Bradley sued Mixner, WCU, and PASSHE, alleging a violation of her First Amendment rights. She also brought a claim under Pennsylvania’s Whistleblower Law, and a tort claim for infliction of emotional distress. A few months later, however, a federal trial court dismissed all of Bradley’s claims, although the judge allowed Bradley to refile her tort claim and whistleblower claim in state court. Bradley then appealed to the Third Circuit Court of Appeals.


THE THIRD CIRCUIT RULES THAT BRADLEY’S FIRST AMENDMENT RIGHTS WERE NOT VIOLATED


On appeal, the Third Circuit upheld the trial court’s decision. The appellate court ruled that WCU and PASSHE, as arms of Pennsylvania state government, were immune from suit under the Eleventh Amendment.  But the most interesting part of the Third Circuit’s decision was its conclusion that Colleen Bradley had criticized her university’s budget process in her official capacity as a university employee and not as a citizen. Therefore, she had no constitutional protection against being fired.


“Speech by government employees is constitutionally protected when the employee is speaking as a citizen, not as an employee, and when the speech involves a matter of public concern,” the Third Circuit ruled. “If these two prerequisites are not met, a public employee has no First Amendment cause of action based on his or her employer’s reaction to the speech” (pp. 650-651, internal quotations and citations omitted).


Bradley argued that she was speaking as a citizen when she raised her budget concerns at the Enrollment Management Committee meeting, but the court disagreed. On the contrary, the court pointed out, Bradley “attended the EMC meeting at the behest of Mr. Mixner, her direct supervisor, and the record contains no indication that the meeting was open to the public.” Moreover, Bradley “recommended her alternate budget, the one she felt ‘presents reality,' directly in response to a question from one of the EMC’s members.” In short, Bradley “spoke because that is part of what she was employed to do, in a mode and manner that were possible only as an ordinary corollary to her position” (pp. 652–653, internal quotations and citations omitted).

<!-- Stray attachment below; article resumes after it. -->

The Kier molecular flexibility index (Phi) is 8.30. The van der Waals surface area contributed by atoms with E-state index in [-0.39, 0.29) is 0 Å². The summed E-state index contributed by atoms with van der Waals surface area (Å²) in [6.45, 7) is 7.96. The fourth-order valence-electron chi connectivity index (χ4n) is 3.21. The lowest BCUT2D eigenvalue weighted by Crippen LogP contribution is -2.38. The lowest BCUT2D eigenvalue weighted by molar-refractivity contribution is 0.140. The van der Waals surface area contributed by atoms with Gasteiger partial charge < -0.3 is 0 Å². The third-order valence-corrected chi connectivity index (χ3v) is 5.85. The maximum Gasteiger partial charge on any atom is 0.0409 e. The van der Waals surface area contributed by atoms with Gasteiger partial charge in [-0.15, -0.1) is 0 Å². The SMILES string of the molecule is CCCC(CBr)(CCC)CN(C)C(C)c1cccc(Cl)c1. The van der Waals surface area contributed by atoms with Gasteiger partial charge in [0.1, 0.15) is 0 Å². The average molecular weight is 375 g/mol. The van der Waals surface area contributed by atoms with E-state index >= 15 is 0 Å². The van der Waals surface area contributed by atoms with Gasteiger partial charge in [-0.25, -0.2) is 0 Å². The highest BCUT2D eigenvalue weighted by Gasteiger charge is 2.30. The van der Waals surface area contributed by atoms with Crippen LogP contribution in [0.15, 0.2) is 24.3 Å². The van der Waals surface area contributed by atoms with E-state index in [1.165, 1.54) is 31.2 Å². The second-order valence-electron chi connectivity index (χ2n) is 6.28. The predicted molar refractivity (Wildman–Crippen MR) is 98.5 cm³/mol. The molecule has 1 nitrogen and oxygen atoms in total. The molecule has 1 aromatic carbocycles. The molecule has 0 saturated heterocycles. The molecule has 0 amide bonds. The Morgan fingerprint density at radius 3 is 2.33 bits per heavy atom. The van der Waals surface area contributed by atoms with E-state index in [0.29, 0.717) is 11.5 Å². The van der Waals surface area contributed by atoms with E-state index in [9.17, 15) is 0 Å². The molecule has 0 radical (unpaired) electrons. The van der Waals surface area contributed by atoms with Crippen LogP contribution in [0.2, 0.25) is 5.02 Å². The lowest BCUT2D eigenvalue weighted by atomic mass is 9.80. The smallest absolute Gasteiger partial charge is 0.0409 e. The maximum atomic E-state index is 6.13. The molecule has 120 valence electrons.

The Third Circuit panel concluded its First Amendment analysis by acknowledging that “speech involving government impropriety occupies the highest rung of First Amendment protection.” And, the court emphasized, “we take seriously Ms. Bradley’s concerns about WCU’s budgeting practices” (p. 654). Nevertheless, the court asserted that it was bound by the jurisprudence of the U.S. Supreme Court, which had ruled in the seminal case of Garcetti v. Ceballos (2006) that public employees enjoy no First Amendment protection for speech uttered as part of their job responsibilities.


CONCLUSION: “SEE SOMETHING, SAY SOMETHING" (UNLESS YOU ARE A PUBLIC EMPLOYEE)


Government officials constantly admonish the public to alert the proper authorities about suspicious conduct. “See something, say something,” is the watchword of the day. Indeed, public officials cannot effectively combat crime, violence, or financial misconduct unless individual citizens exercise their civic duty to report their suspicions of wrongdoing and misbehavior.


Unfortunately, public employees who report ethical concerns as part of their official duties are not constitutionally protected from being disciplined or even fired. Thus, for people in Ms. Bradley’s position, the watchword is not “See something, say something,” rather, it is “Keep your mouth shut if you want to keep your job.”


References


Bradley v. West Chester University, 880 F.3d 643 (3d Cir. 2018).


Garcetti v. Ceballos, 547 U.S. 410 (2006).

 





Cite This Article as: Teachers College Record, Date Published: June 08, 2018
http://www.tcrecord.org ID Number: 22406, Date Accessed: 6/23/2018 7:41:38 PM

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About the Author
  • Richard Fossey
    University of Louisiana at Lafayette
    E-mail Author
    RICHARD FOSSEY is a Paul Burdin Endowed Professor of Education at the University of Louisiana at Lafayette, where he teaches graduate-level courses in education law and policy. His research interests include higher education law and finance. Dr. Fossey has been an Educational Leadership professor for more than 20 years. Prior to pursuing a higher education career, he practiced law in Alaska, where he represented a number of rural school districts in Alaska Native communities, including Aleut, Athabaskan, and Inuit communities.